“The prosecutor can get the grand jury to indict a ham sandwich,” said zillions.
Are grand juries really so eager to indict ham sandwiches? Any prosecutor worth his/her salt knows grand juries can be prickly, and are seldom impressionable enough to coerce into returning a true bill of indictment for deli meat or particularly weak cases.
Still, it seems like some pundit, reporter, or TV character is always making the “ham sandwich” declaration. If I had a quarter for every time I heard it, I’d be rich—or at the very least, have enough money to buy a few dozen ham sandwiches.
We can blame Sol Wachtler for introducing the phrase into the popular lexicon. Back in 1985, Wachtler was the newly appointed Chief Judge of the New York Court of Appeals when he told a reporter that prosecutors had such influence over grand juries they could convince them to “indict a ham sandwich.” Etymologist Barry Popik asked the former top judge about his comment. “Wachtler—who is Jewish—told me that he regrets that he didn’t say ‘pastrami sandwich,’ adding that he may (surely) have been misquoted about ‘ham,’ ” Popik writes.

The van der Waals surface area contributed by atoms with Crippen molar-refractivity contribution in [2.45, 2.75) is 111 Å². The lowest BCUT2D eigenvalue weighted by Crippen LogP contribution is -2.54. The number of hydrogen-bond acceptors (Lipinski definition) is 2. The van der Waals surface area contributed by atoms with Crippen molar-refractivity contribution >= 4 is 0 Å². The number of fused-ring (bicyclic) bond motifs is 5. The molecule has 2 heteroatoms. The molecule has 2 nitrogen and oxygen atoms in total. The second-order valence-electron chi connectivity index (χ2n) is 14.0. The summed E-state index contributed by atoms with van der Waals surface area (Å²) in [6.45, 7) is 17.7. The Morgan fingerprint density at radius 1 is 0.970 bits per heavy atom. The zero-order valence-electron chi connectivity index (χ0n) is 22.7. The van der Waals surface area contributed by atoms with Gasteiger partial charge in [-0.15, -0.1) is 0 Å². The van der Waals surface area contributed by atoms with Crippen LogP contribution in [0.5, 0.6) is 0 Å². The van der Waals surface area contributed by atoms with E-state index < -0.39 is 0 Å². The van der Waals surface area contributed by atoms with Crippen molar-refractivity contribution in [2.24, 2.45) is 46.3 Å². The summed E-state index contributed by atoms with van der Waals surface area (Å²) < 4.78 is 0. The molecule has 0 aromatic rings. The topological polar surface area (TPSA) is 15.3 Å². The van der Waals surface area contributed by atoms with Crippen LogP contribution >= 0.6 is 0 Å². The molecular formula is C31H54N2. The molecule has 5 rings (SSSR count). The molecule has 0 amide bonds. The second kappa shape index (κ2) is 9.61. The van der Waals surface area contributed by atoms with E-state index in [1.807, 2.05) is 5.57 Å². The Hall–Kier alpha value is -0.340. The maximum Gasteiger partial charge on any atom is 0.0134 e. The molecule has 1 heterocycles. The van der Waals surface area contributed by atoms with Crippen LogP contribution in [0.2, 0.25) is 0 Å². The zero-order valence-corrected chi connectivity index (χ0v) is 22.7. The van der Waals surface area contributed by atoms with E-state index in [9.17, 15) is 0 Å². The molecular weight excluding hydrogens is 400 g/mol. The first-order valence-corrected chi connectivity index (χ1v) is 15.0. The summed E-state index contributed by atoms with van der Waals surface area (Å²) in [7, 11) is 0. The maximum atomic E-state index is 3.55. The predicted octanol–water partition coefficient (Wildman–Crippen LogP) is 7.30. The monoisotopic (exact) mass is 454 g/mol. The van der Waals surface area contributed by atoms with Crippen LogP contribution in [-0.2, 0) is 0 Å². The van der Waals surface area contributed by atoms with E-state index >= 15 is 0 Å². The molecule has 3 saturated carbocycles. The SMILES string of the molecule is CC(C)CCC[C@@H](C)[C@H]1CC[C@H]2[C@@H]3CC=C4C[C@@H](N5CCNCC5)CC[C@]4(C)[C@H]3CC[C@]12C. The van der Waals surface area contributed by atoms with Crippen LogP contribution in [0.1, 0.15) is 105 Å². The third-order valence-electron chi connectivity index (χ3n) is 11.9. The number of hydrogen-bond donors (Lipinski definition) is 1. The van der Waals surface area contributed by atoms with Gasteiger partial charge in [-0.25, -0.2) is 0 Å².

Wachtler also regrets stalking his ex-lover and threatening to kidnap her daughter—crimes that not only inspired an early episode of Law & Order but got him disbarred and earned him 10 months in the slammer in 1992. Today, he attributes that bizarre behavior (he dressed as a cowboy during his stalking stint) to bipolar disorder. Wachtler was reinstated to the bar in 2007.